The Rose Hill Mansion and the Mike Weaver Drain Tile Museum at the Johnston Farm will open for the 2004 season on May 1. Administered by the Geneva Historical Society, these properties help to tell the story of the social and agricultural development of Geneva and the Finger Lakes Region in the early 19th century. A National Historic Landmark, Rose Hill Mansion and its Empire furnishings exemplify the Greek Revival style and illustrate the lifestyle of the well-to-do families who settled the area.
The first person to build a house at Rose Hill farm was Robert Seldon Rose, who immigrated to Geneva from Virginia in 1803. Rose built a two-story frame house, which is now the Rose Hill visitor center. After Rose's death in 1835, New York City wool merchant William K. Strong purchased the property and built the Greek Revival house in 1839. Strong was not a farmer, but turned to banking and civic development once established in his new home. The elegant house with its imposing view of Seneca Lake, symbolized the Strong family's prominence in the community. Active in New York politics, Strong was friends with Governor William Seward and entertained President Martin Van Buren at the house in the fall of 1839.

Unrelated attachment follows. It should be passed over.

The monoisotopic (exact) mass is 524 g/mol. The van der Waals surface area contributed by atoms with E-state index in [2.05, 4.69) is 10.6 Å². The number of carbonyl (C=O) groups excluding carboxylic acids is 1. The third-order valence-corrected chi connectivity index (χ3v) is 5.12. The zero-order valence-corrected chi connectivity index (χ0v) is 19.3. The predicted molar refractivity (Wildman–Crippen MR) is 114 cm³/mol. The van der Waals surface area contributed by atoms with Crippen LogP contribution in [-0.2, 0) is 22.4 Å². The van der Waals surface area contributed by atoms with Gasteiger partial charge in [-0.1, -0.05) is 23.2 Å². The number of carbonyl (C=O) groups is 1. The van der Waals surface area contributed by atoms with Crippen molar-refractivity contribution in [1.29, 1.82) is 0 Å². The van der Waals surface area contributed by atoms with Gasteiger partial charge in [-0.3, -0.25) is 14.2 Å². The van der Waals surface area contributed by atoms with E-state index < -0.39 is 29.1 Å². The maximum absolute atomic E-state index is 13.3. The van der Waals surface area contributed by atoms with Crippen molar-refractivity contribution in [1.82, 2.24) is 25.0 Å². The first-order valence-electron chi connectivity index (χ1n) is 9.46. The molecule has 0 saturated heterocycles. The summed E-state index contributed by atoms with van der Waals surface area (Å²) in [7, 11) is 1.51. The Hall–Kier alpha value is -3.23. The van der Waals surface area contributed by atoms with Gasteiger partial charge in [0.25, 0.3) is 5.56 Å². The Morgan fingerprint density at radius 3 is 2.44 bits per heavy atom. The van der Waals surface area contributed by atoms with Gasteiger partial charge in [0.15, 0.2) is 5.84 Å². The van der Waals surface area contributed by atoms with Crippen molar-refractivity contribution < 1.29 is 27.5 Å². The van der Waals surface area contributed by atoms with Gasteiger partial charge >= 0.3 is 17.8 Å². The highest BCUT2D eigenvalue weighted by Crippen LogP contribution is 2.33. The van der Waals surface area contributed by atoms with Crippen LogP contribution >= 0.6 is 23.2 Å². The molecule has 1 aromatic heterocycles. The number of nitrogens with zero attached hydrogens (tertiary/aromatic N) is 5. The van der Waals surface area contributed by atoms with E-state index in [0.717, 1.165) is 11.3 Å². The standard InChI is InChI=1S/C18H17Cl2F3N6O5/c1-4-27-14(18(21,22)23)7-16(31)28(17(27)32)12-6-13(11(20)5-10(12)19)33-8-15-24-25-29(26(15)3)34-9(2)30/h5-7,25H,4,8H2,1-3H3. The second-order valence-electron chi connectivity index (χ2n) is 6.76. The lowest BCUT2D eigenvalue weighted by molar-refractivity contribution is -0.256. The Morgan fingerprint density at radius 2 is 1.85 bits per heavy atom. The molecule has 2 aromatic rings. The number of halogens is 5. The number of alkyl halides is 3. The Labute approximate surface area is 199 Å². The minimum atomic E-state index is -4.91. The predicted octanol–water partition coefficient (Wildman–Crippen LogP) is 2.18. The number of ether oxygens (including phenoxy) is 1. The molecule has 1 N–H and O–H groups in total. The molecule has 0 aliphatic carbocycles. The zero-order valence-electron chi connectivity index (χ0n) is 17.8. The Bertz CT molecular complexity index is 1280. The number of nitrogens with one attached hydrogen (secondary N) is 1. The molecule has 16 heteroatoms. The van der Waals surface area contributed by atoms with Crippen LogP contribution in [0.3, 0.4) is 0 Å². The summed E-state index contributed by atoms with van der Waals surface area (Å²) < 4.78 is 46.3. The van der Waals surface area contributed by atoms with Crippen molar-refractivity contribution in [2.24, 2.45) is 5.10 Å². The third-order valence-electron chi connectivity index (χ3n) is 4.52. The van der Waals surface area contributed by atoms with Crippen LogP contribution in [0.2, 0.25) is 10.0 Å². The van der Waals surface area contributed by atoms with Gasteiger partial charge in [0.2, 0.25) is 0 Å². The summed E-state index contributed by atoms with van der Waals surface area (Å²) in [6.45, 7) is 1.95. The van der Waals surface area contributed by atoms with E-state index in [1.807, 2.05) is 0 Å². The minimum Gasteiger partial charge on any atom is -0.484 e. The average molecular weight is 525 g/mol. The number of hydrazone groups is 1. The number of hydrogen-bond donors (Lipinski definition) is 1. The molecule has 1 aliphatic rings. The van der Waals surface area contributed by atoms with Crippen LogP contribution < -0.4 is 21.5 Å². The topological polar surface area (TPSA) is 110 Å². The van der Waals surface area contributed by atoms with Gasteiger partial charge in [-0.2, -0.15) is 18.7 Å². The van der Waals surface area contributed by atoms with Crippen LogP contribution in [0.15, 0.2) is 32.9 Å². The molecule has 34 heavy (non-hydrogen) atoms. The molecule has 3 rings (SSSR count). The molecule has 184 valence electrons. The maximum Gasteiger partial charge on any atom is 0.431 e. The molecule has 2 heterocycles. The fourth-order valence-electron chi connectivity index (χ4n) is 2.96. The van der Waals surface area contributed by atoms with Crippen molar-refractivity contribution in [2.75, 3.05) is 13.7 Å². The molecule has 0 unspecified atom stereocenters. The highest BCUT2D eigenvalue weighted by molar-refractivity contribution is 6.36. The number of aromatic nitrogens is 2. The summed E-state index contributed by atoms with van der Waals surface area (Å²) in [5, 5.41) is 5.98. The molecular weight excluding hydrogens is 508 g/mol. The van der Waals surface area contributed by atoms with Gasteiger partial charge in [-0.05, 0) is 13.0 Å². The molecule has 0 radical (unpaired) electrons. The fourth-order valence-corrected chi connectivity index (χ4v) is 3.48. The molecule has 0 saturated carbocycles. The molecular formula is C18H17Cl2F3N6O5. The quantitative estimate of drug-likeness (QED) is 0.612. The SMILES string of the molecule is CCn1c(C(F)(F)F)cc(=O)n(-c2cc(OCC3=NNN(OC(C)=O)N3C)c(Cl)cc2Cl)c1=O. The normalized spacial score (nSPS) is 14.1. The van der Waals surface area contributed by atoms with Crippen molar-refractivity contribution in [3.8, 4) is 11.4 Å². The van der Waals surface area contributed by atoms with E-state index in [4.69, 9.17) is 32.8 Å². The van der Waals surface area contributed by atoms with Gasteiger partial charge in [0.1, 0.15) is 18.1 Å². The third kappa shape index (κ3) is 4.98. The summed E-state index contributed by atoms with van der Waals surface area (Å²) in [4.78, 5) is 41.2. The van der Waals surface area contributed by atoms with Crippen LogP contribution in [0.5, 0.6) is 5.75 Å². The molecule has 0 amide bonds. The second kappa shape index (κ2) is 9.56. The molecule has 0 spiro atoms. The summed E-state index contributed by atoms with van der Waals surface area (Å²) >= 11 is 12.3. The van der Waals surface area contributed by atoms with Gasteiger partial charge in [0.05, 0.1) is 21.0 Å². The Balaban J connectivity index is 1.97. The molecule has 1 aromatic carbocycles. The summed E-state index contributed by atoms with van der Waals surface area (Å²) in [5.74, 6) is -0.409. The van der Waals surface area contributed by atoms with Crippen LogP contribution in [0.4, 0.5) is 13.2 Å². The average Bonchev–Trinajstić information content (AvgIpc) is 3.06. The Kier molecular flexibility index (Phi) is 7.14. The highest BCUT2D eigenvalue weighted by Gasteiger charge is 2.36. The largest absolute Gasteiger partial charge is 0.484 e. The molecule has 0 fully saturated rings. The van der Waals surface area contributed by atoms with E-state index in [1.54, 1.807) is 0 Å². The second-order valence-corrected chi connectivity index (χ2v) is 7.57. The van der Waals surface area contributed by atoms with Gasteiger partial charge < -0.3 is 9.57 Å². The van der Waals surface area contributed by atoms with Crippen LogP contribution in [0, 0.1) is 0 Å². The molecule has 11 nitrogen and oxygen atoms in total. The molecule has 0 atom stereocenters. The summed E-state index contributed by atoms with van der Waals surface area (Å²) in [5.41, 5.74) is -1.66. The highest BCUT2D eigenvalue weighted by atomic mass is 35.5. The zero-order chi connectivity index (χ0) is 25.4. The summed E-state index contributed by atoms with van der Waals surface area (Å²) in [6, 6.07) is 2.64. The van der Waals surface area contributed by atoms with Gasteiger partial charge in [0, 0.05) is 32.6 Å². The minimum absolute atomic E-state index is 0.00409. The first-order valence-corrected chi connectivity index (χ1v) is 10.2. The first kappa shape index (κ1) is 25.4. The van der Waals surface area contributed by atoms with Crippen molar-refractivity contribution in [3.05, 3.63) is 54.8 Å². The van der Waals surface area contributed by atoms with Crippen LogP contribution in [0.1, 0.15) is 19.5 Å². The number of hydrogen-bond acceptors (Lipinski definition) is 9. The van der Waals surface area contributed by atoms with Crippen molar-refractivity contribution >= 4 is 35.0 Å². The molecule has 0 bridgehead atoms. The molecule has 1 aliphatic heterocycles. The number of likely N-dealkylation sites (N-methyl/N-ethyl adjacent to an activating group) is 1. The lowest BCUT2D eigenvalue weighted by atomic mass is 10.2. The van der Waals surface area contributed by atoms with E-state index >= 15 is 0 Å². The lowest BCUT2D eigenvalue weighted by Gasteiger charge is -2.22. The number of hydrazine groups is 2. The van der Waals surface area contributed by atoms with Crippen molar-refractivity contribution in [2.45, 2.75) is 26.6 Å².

The Strong family left Rose Hill for New York City upon the death of Mrs. Strong in 1843. The next owner, Robert J. Swan, helped the farm to achieve its greatest success. Learning about the benefits of tile drainage from his neighbor (and father-in-law) John Johnston, Swan laid almost sixty-one miles of tile to drain the swampy land and quadruple wheat production. The New York State Agricultural Society recognized this achievement with awards in 1853 and 1858. The Swan family remained in residence until 1890.
The Geneva Historical Society acquired the property in 1965 due to the generosity of Waldo Hutchins, Jr., who also funded the work of restoration in memory of his mother, Agnes Swan Hutchins.
The Mike Weaver Drain Tile Museum opened in 1994 when the Geneva Historical Society completed restoration of the Johnston Farm House, located just south of Rose Hill on 96A. The museum houses some of the Johnston family furnishings and the drain tile collection of Mike Weaver. The museum pays tribute to the evolution of drain tile technology in the United States, as well as to John Johnston, the innovative gentleman who first brought it to his farm in Seneca County in 1835.
Rose Hill is open for tours 10 a.m. to 4 p.m., Monday through Saturday, and 1 p.m. to 5 p.m., Sunday. Admission is $3 for adults, $2 for seniors and children 10 to 18. Children 9 and under are free. The Mike Weaver Drain Tile Museum is open by request.
For further information call 789-3848.